I had it in mind that there would be a fairly bright and easy yellow brick road that would lead me to the end of the rainbow, however unlike Dorthey I wasn’t lucky enough to have a glowing yellow road to follow.  My own search was filled with many no exit streets, detours and wrong turns that seemed to add neither confusion or clarity to my quest until I came across the Vikings! If you want to make a story interesting, just throw in an ill tempered Viking or two to jazz up the plot. Fortunately for me, the pot of gold myth that I liked the best, had loads of Vikings in it.  

It seems that back in the days of the Vikings – who weren’t really very nice people but had amazing beards – they spent much of their time raiding, plundering and looting Irish villages for money and gold before burying it all over the countryside. Upon leaving Ireland, the Vikings proved that despite having fabulous beards they were incredibly absentminded and forgot to take their treasure with them, which was promptly found by the underground dwelling and human mistrustings Leprechauns. Knowing the origins of this treasure and claiming it for themselves, they reburied the gold. Nowadays, whenever a rainbow appears it’ll end where the gold is buried.  But then again, can you trust a Leprechaun or a Viking for that matter? No matter how fabulous his beard is! 

Until a few days ago I thought that a rainbow was simply light reflecting and bending off water droplets in the atmosphere resulting in a colour appearing. But, it transpires that they are as complicated as they are beautiful.

From all this we can draw four important conclusions. Firstly, Aristotle was a science guy as well as being a philosopher dude. Secondly, Roger Bacon would have been a wonderful drinking companion. Thirdly, the Vikings had fabulous beards but were incredibly forgetful. Fourthly that a little green frog was the most insightful of all when he observed that ‘rainbows are visions and illusions and probably contain a little touch of magic.’It seems that pursuing rainbows isn’t a bad thing after all.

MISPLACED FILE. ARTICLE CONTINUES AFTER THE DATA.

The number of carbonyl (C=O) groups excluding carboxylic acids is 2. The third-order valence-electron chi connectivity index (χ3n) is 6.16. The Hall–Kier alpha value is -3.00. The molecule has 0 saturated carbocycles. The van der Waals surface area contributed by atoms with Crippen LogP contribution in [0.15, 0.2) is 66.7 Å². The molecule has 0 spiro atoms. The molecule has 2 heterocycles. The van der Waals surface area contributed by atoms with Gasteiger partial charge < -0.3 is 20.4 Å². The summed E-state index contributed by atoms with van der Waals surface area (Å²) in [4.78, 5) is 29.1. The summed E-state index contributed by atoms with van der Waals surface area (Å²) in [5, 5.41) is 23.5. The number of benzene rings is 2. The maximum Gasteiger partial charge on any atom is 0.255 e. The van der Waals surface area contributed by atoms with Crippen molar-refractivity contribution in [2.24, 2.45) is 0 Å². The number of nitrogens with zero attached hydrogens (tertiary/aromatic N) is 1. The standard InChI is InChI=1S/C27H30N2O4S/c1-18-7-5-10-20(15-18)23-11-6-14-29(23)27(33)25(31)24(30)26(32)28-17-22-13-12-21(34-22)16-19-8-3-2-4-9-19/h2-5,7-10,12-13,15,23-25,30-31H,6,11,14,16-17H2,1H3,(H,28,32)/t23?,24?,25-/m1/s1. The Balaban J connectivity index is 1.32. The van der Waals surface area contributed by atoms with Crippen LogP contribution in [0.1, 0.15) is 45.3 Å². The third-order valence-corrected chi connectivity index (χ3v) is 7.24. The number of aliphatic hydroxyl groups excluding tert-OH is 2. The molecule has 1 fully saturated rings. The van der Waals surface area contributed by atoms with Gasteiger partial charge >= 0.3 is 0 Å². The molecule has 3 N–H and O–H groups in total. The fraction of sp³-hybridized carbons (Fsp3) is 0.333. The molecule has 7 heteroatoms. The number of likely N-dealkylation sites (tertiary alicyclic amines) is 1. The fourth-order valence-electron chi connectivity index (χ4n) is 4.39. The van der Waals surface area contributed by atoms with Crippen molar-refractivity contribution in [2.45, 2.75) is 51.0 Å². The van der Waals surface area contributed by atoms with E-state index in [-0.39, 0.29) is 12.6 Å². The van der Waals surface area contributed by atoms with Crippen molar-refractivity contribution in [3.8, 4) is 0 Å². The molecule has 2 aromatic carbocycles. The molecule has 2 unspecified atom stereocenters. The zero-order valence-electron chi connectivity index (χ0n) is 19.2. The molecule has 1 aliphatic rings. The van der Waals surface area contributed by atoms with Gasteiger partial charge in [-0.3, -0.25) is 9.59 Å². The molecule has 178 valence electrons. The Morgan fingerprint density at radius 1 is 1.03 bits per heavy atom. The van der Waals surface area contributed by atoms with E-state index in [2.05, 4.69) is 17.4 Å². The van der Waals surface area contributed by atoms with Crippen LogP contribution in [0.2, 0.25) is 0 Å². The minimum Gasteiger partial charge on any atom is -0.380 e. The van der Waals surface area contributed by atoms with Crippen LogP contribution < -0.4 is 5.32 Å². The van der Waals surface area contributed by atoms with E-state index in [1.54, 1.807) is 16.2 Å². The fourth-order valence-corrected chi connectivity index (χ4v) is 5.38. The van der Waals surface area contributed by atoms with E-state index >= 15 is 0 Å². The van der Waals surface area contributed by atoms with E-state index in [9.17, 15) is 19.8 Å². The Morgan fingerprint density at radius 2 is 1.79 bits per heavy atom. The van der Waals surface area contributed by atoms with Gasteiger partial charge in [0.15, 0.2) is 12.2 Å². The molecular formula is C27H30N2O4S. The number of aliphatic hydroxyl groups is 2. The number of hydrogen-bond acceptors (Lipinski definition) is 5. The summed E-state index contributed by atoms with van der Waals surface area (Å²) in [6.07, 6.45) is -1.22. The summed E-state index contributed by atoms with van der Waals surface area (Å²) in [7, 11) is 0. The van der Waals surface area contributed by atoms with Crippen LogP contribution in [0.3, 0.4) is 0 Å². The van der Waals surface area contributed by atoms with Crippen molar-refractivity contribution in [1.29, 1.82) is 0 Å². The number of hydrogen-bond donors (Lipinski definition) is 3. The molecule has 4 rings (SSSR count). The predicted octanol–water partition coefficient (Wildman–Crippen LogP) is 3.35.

Rainbow over Lake Wakatipu, Queenstown.

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COVID-19

Coronavirus Information

I recently had what for me is a unique and rare situation. I experienced Wellington on a good day. I’m not for one moment suggesting that Wellington doesn’t have good days, more reflecting on the fact that most of my trips to the capital city have included wind, rain, strong wind or a blended mix of all three with scattered fine spells randomly thrown in. On this particular visit to Wellington, not only was the weather still and clear, but the temperature – according to the metservice – sat at a comfortable 21+ degrees late into the evening. A splendid autumn day all round. 

To make the most of this lovely day, I headed out around Wellington on foot. Feeling slightly overdressed and cursing my choice of clothing, I head out the door to find the waterfront via a breakfast stop. Once having partaken of a bacon buttie at a very trendy place called ‘The Hanger’ on Dixon Street and feeling freshly loaded with caffeine and bacon, I departed out into the sun for the waterfront. 

Walking through the sun drenched streets that zigzag their way between Courtney Place, Cuba and Wakefield Street I turned on to Victoria Street heading for Queens Wharf. At one point, Victoria Street as it is known today didn’t exist. It was once open land that contained a scattering of timber cottages before numerous redevelopment programmes over 150 years has developed it into a busy shopping street that now contains high-end clothes shops, jewellers, cafe and bars, hotels and the central police station. It was when passing the Wellington Central Police Station that a printed A3 sign sellotaped to the window caught my eye. The sign read;
“Should you be in self-isolation? If so, please do not come in.” It then directed readers to call a healthline for information on Coronavirus and provided very helpful advice to visit a website or call 105 for police matters.